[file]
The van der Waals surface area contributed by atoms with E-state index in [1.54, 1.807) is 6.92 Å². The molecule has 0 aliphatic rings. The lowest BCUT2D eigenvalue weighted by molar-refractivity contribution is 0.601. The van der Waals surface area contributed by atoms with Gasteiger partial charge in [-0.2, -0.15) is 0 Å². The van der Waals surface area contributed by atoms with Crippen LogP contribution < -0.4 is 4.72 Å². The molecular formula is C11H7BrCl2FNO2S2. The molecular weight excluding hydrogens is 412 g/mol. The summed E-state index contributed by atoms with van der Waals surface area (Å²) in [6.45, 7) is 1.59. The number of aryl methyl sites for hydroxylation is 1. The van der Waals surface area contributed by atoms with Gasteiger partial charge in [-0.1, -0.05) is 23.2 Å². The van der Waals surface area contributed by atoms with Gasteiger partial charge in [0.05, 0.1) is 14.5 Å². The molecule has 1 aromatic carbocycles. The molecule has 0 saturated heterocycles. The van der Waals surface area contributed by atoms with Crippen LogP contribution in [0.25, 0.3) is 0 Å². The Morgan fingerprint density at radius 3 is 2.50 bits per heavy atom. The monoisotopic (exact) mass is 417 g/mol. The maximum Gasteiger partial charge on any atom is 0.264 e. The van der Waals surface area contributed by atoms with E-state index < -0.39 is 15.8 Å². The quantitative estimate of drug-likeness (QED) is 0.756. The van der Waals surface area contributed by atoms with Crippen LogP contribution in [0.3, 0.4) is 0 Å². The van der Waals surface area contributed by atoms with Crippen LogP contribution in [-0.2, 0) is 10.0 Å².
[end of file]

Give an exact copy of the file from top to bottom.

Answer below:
The van der Waals surface area contributed by atoms with E-state index in [1.54, 1.807) is 6.92 Å². The molecule has 0 aliphatic rings. The lowest BCUT2D eigenvalue weighted by molar-refractivity contribution is 0.601. The van der Waals surface area contributed by atoms with Gasteiger partial charge in [-0.2, -0.15) is 0 Å². The van der Waals surface area contributed by atoms with Crippen LogP contribution < -0.4 is 4.72 Å². The molecular formula is C11H7BrCl2FNO2S2. The molecular weight excluding hydrogens is 412 g/mol. The summed E-state index contributed by atoms with van der Waals surface area (Å²) in [6.45, 7) is 1.59. The number of aryl methyl sites for hydroxylation is 1. The van der Waals surface area contributed by atoms with Gasteiger partial charge in [-0.1, -0.05) is 23.2 Å². The van der Waals surface area contributed by atoms with Gasteiger partial charge in [0.05, 0.1) is 14.5 Å². The molecule has 1 aromatic carbocycles. The molecule has 0 saturated heterocycles. The van der Waals surface area contributed by atoms with Crippen LogP contribution in [0.25, 0.3) is 0 Å². The Morgan fingerprint density at radius 3 is 2.50 bits per heavy atom. The monoisotopic (exact) mass is 417 g/mol. The maximum Gasteiger partial charge on any atom is 0.264 e. The van der Waals surface area contributed by atoms with E-state index < -0.39 is 15.8 Å². The quantitative estimate of drug-likeness (QED) is 0.756. The van der Waals surface area contributed by atoms with Crippen LogP contribution in [0.3, 0.4) is 0 Å². The van der Waals surface area contributed by atoms with Crippen LogP contribution in [-0.2, 0) is 10.0 Å².